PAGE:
2 January 2016
The Tyndall Glacier landslide in Alaska: the largest recorded non-volcanic landslide in North America
The Tyndall Glacier landslide in Alaska
An interesting story at the 2015 Fall meeting of AGU last month was the announcement by Colin Stark and Goran Ekstrom that they had detected an enormous landslide in Alaska, which I am terming here the Tyndall Glacier landslide. As regular readers know, Stark and Ekstrom have pioneered the use of seismic waves to detect very large landslides, with remarkable success. The Tyndall Glacier landslide occurred at about 8:19 pm local time on 17th October 2015 at the toe of the Tyndall Glacier. The landslide is enormous – Stark and Ekstrom estimate from the seismic data that it had a mass of about 180 million tonnes, which would give a volume in the order of 72 million cubic metres. The landslide flowed into Taan Fjord, triggering a localised tsunami that was detected 155 km away, according to the Lamont-Doherty press release.
Having detected the Tyndall Glacier landslide, Stark and Ekstrom located it with a very high resolution satellite image, which Lamont-Doherty have included in their press release:
Note the large source area on the left side of the image, the presence of debris on the toe of the glacier, and the sediment charged water of the fjord. Most of the volume of the landslide must now be on the bed of the Taan Fjord.
The location of the landslide at the toe of the glacier is fascinating. As noted in the press release:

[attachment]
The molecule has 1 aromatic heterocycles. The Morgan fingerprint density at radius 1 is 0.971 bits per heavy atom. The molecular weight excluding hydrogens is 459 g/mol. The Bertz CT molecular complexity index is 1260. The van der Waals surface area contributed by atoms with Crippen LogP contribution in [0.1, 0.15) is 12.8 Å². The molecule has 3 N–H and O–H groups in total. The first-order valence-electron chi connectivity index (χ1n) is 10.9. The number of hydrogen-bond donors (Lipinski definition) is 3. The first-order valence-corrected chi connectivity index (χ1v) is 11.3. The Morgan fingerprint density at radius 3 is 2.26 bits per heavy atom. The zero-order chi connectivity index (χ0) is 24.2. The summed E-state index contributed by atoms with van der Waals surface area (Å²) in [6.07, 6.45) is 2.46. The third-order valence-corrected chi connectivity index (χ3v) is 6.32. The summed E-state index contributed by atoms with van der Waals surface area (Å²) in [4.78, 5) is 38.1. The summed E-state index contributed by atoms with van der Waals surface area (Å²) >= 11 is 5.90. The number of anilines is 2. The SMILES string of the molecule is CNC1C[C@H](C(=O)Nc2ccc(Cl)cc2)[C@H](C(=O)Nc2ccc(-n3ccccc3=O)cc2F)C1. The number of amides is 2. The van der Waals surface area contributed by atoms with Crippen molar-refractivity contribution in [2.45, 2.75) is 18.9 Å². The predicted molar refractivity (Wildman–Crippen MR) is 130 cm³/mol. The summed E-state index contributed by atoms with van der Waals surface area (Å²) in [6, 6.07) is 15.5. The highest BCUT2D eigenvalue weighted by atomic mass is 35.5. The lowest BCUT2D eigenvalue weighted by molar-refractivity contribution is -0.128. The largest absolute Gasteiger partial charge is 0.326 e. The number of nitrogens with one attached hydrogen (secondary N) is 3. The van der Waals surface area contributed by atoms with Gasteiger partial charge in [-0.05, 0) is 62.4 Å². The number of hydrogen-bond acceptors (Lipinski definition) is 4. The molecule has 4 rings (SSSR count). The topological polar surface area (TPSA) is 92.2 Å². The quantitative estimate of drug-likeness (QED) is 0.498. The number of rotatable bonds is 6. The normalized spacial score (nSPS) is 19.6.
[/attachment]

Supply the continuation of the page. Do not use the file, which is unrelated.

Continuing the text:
In the case of the Taan Fjord landslide, the Tyndall glacier’s retreat from the edge of Icy Bay in 1961 to its current location more than 17 kilometers up the fiord removed buttressing in the valley, leaving the weak rock on the valley wall prone to collapse, Ekström said. The entire valley was once filled with ice as much as 400 meters high, but as the glacier retreated, the ice thinned.
This mechanism of glacial debutressing has long been discussed by landslide scientist, and this appears to be a very clear example of the process. Given that the retreat of the glacier is being driven by the very rapid warming in the high latitudes, this is likely to be a response to global warming.
The press release also includes a before and after image of the tsunami triggered by the Tyndall Glacier landslide:
The waves triggered by the Tyndall Glacier landslide was clearly both large and very energetic to have caused this level of change. There is no doubt that this is an event that needs detailed investigation in the Spring. We can learn a great deal about both large landslides and landslide tsumani genesis from this event.
Finally, for now, at the time of the Bingham Canyon landslide in Utah we compiled a list of the largest known non-volcanic landslides in North America:
- Mt. Stellar AK – Sept 14, 2005 – 50 million cubic metres of rock and ice total, but initial detachment = 10-20 million cubic metres of rock.
- Mt. Steele Yukon – July 24, 2007 – between 28 and 80 million cubic metres including a “significant volume of ice”, modeled as 50 million cubic metres deposit.
- Mt. Meager BC Canada – 48 million cubic metres – 6 August 2010 – turned into 12 km debris flow, no deaths, ~largest in Canada.
- Hope slide BC Canada – 47 million cubic metres, January 9, 1965, 4 people killed – two seismic events noted, previous largest in Canada.
- Frank slide NWT Canada – Apr 29, 1903 – 30 million cubic metres – 70-90 deaths – Turtle mountain area today.
- Madison River Canyon (Earthquake lake) Montana – Aug 17, 1959 – 28-33 million cubic metres – 28 deaths.
- Lituya Mountain AK – June 11, 2012 – 5-60 million cubic metres – no deaths, poor volume estimate from deposit on glacier.
- Lituya Bay AK – July 9, 1958 – 30 million cubic metres – 5 killed from tsunami.
At about 180 million metric tonnes, this landslide had a volume of about 72 million cubic metres. On this basis the Tyndall Glacier landslide is the largest recorded non-volcanic landslide in North America. What a find!